Cleft and Craniofacial SA
Cleft and Craniofacial SA (C&CSA) is a multi-disciplinary team including craniofacial surgeons, anaesthetists, speech pathologists and nurse consultants who specialise in providing excellence in care for children with complex craniofacial conditions.
The C&CSA is based at Women's and Children's Hospital, however the Unit also provides ongoing specialist care into adulthood and for adult trauma patients at the Royal Adelaide Hospital.
The Unit is recognised as a Centre of Excellence by the Australian Health Minister’s Advisory Committee and conducts international education and research in Craniomaxillofacial surgery.
Craniofacial surgery is concerned with the treatment of patients with rare and/or complex congenital or acquired anomalies which together affect the head and face.
Many people require treatment and support from birth to adulthood. Cleft and Craniofacial SA treats both children and adults.
Cleft and Craniofacial SA treats people with a wide range of craniofacial disorders such as:
- Distortion of the skull and facial shape (craniosynostosis)
- Cleft lip and palate deformities through to deep facial clefts
- Facial growth anomalies
- Tumours which require removal followed by reconstructive work
- Trauma cases that require reconstruction.
Some conditions are present at birth, while others, such as tumours and malignant growths, may develop in later life.
The unit was established in 1975 as the Australian Craniofacial Unit and has played a role in training and developing surgeons from units across the country and overseas.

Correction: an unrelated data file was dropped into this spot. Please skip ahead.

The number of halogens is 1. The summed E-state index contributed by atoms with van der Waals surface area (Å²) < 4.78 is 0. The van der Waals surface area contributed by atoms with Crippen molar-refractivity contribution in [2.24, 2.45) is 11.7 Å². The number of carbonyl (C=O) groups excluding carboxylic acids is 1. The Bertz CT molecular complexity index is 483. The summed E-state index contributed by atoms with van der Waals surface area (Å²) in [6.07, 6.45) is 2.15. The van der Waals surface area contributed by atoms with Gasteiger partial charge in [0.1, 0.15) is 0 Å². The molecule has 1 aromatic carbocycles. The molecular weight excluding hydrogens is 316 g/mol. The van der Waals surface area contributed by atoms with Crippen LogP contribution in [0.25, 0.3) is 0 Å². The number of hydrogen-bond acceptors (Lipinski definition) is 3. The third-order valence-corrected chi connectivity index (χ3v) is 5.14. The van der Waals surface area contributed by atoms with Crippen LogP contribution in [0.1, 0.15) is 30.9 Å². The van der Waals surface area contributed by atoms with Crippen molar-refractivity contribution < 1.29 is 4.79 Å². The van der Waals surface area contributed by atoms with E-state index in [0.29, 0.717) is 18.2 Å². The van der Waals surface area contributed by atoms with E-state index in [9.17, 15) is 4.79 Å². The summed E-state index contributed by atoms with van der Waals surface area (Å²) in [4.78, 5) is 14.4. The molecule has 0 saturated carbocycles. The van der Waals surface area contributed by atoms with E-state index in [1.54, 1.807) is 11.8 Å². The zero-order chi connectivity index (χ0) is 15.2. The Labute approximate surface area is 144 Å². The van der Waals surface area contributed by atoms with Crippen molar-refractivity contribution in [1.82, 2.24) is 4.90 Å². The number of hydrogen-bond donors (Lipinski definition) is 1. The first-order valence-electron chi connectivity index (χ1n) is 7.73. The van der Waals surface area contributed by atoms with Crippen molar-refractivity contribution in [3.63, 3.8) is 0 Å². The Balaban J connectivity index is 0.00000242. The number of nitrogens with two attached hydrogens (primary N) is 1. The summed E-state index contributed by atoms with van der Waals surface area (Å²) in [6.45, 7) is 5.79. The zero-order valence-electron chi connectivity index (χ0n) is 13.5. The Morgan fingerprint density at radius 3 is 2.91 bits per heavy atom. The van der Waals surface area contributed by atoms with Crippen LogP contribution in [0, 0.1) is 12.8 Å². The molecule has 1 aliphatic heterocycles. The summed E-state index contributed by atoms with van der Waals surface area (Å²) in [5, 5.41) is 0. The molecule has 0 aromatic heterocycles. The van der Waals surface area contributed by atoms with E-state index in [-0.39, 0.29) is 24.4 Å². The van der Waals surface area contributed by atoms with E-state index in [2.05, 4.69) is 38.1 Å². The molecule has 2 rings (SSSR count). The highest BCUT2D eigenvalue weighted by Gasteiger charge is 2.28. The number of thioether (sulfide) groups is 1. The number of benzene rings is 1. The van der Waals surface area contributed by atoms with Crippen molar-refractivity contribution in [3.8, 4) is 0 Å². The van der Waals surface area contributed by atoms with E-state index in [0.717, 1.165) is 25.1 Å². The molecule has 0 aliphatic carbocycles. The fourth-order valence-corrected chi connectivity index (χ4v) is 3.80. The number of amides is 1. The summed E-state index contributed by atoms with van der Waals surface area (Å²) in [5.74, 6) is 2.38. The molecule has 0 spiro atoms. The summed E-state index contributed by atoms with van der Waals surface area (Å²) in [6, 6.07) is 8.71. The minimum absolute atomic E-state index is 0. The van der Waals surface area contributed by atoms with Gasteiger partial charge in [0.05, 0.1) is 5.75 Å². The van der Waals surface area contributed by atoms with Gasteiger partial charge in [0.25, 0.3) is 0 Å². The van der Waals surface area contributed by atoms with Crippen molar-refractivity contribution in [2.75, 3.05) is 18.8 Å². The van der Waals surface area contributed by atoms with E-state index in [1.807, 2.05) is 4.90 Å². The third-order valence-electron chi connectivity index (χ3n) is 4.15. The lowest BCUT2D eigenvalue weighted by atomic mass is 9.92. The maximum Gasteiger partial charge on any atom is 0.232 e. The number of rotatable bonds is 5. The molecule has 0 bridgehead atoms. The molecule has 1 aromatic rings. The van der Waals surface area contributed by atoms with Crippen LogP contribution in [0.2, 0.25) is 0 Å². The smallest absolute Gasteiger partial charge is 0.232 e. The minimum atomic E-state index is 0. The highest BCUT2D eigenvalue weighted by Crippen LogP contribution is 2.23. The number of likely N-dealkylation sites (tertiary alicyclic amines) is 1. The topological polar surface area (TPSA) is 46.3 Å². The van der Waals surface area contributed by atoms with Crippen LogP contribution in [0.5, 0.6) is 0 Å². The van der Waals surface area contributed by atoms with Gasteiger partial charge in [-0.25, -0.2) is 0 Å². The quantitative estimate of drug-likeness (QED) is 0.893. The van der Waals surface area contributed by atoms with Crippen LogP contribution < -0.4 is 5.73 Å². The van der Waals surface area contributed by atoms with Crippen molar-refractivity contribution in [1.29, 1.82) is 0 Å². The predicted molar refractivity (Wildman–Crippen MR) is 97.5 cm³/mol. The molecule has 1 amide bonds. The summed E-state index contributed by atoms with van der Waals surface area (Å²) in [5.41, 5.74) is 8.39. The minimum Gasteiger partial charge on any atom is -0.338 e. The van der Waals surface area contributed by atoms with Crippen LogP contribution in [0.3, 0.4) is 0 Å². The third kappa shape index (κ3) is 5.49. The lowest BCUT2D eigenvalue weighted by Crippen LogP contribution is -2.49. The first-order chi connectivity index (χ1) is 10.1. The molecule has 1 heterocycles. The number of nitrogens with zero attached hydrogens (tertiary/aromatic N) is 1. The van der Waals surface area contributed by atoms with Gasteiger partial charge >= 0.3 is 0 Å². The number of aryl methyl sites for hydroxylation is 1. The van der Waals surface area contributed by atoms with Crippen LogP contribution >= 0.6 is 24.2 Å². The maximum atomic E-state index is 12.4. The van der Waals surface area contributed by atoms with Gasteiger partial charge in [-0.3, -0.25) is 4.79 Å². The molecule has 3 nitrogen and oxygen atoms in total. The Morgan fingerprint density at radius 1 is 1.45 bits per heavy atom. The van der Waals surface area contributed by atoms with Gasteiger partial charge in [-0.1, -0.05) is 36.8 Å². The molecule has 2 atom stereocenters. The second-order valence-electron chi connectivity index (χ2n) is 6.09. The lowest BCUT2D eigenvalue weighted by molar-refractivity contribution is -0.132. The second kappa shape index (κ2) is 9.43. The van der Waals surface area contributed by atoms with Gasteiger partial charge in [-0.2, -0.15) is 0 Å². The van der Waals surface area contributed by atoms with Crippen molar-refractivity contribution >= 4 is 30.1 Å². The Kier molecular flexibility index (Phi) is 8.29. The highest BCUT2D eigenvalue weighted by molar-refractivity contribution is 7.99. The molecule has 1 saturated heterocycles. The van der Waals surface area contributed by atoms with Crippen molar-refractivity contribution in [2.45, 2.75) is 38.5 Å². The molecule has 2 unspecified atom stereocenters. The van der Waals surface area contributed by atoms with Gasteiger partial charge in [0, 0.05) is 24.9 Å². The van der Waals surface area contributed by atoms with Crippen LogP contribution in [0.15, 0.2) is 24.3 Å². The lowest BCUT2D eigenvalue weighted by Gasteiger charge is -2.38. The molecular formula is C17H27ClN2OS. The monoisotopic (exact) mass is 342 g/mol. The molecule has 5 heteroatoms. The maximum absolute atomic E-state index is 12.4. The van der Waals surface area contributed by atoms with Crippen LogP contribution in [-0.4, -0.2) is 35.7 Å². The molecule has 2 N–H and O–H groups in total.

In September 1988 the Australian Health Ministers' Advisory Council officially designated the Unit a National Centre of Excellence.
In 2020 the unit’s clinicians identified a need to rename the service to better encompass the service’s current role and reflect its contemporary practices.
A rebrand enables to unit to differentiate itself ensuring consumers and donors are able to readily identify the services of the WCH team.
The clinicians felt that Cleft and Craniofacial SA was a modern interpretation of the existing brand and better encompasses the unit’s position as one of a number of highly regarded units across Australia.
How to access this service
Consultation is by referral either through General Practitioners, WCH Children's Emergency, other medical staff at WCH and external to WCH.
Cleft and Craniofacial SA organises outreach clinics in the Riverland and Mount Gambier in South Australia and Darwin and Alice Springs in the Northern Territory.
Information sheets for consumers – Cleft and Craniofacial SA
For patients and visitors needing a place to stay, there are many accommodation choices close to the Hospital.
Treatment may span many years and is usually a combination of surgery and medical management undertaken at predetermined stages.
Inpatients at the Women's and Children's Hospital are usually cared for on one of two specialist wards:
- Rose Ward
A 17-bed medical/surgical ward that primarily looks after babies from birth to 12 months.
- Kate Hill Ward
Babies, children and adolescents needing complex surgery are cared for in Kate Hill Ward.
If your child only requires Day Surgery, they will attend the Day of Surgery Admissions.
For more information about your child having surgery at the WCH, go to If Your Child is Having Surgery.
The newly named Cleft and Craniofacial SA (C&CSA) believes that a multidisciplinary approach is the cornerstone of patient care and provides the best outcome for patients with Craniofacial disorders. This approach gives an opportunity for all aspects of patient care to be considered when making decisions regarding future treatment and resultant outcomes. The Multidisciplinary Clinic provides the forum for this process to occur.